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Interagency Safeguarding Children ProceduresNottinghamshire Safeguarding Children Board (NSCB)
Nottingham City Safeguarding Children Board (NCSCB)

Working with Interpreters and others with Special Communication Skills

Contents

  1. Introduction
  2. Recognition of Communication Difficulties
  3. Interviewing Children
  4. Using Interpreters with Family Members

1. Introduction

All agencies need to ensure they are able to communicate fully with parents and children when they have concerns about child abuse and neglect and ensure that family members and professionals fully understand the exchanges that take place.

Consideration should be given to the use of intermediaries during interviews, assessments and/or advocacy, when appropriate.

2. Recognition of Communication Difficulties

In taking a referral social workers must establish the communication needs of the child, parents and other significant family members. Relevant specialists may need to be consulted e.g. a language therapist, teacher of hearing impaired children, paediatrician etc.

The use of accredited interpreters, signers or others with special communication skills must be considered whenever undertaking enquiries involving children and/or family:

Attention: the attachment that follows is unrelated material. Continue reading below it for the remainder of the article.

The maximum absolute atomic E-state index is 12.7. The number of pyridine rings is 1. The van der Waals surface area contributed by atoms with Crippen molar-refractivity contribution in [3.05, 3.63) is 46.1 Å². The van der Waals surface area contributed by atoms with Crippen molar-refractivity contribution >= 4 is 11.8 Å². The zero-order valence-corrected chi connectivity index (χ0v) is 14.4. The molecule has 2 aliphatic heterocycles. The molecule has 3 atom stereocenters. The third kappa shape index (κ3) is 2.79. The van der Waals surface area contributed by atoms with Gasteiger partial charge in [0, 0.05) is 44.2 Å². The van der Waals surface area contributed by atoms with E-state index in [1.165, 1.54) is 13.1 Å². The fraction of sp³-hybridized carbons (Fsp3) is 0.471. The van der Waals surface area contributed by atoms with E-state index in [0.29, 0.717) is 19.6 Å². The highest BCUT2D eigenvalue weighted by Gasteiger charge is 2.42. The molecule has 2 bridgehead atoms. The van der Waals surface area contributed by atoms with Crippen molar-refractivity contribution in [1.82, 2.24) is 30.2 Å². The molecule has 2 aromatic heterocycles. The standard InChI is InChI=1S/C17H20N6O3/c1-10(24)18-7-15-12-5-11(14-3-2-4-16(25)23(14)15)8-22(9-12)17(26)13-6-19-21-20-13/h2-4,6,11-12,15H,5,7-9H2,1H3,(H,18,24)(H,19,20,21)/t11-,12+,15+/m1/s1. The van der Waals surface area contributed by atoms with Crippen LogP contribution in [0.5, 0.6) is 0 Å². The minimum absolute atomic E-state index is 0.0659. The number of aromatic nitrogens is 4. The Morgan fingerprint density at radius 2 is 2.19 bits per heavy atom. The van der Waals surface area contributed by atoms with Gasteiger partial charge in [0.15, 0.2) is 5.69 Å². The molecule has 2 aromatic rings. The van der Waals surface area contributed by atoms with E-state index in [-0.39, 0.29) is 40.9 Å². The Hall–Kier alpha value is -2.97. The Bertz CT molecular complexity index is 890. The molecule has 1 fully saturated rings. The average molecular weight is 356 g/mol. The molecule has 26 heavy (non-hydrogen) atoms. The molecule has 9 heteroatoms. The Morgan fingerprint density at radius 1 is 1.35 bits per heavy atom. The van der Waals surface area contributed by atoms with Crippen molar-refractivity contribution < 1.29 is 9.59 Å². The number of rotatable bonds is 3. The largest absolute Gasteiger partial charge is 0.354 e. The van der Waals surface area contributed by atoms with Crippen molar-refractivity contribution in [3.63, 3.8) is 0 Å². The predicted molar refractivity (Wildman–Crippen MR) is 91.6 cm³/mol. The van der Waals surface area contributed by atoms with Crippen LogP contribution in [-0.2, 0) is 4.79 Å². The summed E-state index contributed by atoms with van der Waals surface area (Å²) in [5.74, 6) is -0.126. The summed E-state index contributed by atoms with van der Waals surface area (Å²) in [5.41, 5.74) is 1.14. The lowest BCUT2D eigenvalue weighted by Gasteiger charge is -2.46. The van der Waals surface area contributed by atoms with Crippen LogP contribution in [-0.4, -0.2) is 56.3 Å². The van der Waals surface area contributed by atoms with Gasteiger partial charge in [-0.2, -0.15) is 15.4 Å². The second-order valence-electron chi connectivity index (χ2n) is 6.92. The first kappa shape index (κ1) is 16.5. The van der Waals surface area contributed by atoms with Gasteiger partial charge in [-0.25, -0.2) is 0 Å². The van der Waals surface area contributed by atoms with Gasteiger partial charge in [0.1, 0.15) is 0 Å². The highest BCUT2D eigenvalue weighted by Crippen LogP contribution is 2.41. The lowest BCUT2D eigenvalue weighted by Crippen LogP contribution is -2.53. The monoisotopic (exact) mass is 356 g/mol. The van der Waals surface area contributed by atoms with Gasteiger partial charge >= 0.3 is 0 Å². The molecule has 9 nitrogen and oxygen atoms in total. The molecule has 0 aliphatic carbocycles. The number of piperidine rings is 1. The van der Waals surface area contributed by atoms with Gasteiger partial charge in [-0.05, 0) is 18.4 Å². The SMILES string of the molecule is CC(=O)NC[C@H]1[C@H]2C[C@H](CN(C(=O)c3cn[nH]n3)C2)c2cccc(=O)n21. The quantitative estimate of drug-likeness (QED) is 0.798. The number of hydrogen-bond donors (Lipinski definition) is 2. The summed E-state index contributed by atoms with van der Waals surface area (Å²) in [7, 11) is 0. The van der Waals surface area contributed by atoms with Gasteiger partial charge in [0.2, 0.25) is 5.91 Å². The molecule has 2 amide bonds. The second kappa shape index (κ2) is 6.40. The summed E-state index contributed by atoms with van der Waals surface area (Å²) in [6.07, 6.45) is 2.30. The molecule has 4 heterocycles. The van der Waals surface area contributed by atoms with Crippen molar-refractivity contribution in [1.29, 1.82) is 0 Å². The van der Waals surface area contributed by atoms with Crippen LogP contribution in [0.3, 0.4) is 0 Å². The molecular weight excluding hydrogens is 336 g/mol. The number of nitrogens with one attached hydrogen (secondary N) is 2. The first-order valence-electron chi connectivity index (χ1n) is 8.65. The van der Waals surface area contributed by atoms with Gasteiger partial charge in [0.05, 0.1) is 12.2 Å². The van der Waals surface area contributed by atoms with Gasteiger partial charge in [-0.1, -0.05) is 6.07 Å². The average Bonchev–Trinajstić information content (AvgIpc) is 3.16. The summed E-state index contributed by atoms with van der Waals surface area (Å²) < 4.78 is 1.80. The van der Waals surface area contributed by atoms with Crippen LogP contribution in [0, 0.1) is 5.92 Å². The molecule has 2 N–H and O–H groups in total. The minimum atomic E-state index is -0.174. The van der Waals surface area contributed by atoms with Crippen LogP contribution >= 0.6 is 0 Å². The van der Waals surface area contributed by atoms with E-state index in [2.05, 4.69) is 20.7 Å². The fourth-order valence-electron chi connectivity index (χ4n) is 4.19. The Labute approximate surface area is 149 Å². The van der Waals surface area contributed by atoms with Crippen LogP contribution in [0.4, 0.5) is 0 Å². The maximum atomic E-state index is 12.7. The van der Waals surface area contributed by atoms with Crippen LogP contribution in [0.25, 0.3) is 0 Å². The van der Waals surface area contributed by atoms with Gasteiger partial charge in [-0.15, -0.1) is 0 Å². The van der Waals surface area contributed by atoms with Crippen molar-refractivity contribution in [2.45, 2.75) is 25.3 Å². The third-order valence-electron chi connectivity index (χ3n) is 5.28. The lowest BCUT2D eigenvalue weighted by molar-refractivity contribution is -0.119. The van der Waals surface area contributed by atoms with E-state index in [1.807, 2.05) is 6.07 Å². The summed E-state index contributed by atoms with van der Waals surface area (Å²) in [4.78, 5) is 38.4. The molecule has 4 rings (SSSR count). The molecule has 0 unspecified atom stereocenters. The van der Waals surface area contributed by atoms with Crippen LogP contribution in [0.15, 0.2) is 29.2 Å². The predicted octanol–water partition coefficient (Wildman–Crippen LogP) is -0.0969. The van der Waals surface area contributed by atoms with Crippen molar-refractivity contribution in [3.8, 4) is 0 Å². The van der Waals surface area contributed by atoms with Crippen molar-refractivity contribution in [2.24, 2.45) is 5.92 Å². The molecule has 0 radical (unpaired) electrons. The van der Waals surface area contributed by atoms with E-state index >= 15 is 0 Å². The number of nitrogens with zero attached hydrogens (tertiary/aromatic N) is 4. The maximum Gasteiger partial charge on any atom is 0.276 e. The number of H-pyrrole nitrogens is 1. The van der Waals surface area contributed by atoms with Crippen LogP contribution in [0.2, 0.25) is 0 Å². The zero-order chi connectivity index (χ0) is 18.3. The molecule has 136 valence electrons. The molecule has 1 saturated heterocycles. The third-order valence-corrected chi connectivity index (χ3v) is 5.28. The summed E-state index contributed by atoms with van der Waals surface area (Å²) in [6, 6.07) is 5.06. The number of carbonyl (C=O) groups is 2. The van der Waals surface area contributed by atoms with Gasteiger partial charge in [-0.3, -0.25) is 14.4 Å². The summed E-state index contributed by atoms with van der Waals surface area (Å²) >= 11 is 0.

• For whom English is not the first language (even if reasonably fluent in English, the option of an interpreter must be available when dealing with sensitive issues);
  • With a hearing or visual impairment;
  • Whose disability impairs speech;
  • With learning difficulties;
  • With a specific language or communication disorder;
  • With severe emotional and behavioural difficulties;
  • Whose primary form of communication is not speech.

Family, friends or involved professionals should not be used as interpreters within the interviews although can be used to arrange appointments and establish communication needs. Children should never be used as interpreters.

For children and/or parents requiring interpreters, it is vital to establish their dialect, pertaining to their country of origin, as it might have significant outcomes for the translation. It should also be noted that cultural issues between the interpreter and victim / witness might have a bearing on the translation or disclosure. When planning using an interpreter consideration should always be given to gender and religious and cultural beliefs respected.

3. Interviewing Children

The particular needs of a child who is thought to have communication difficulties should be considered at an early point in the planning of the enquiry (Strategy Discussion stage).

Professionals should be aware that interviewing is possible when a child communicates by means other than speech and should not assume that an interview is not possible even if it would not meet the legal standards required to be admissible as evidence.

All interviews should be tailored to the individual needs of the child and a written explanation included in the plan about any departure from usual standards.

Every effort should be made to enable such a child to tell her/his story directly to those undertaking enquiries.

Workers interviewing children should be patient; identifying need across a language barrier takes time. However, the time spent up-front will be paid back by good rapport and clear communication that will avoid wasted time and dangerous misunderstandings. 

Building trust with a child or young person will also take time in order for them to open up and talk about the issue you want to discuss with them, particularly if they have been told not to talk about those issues.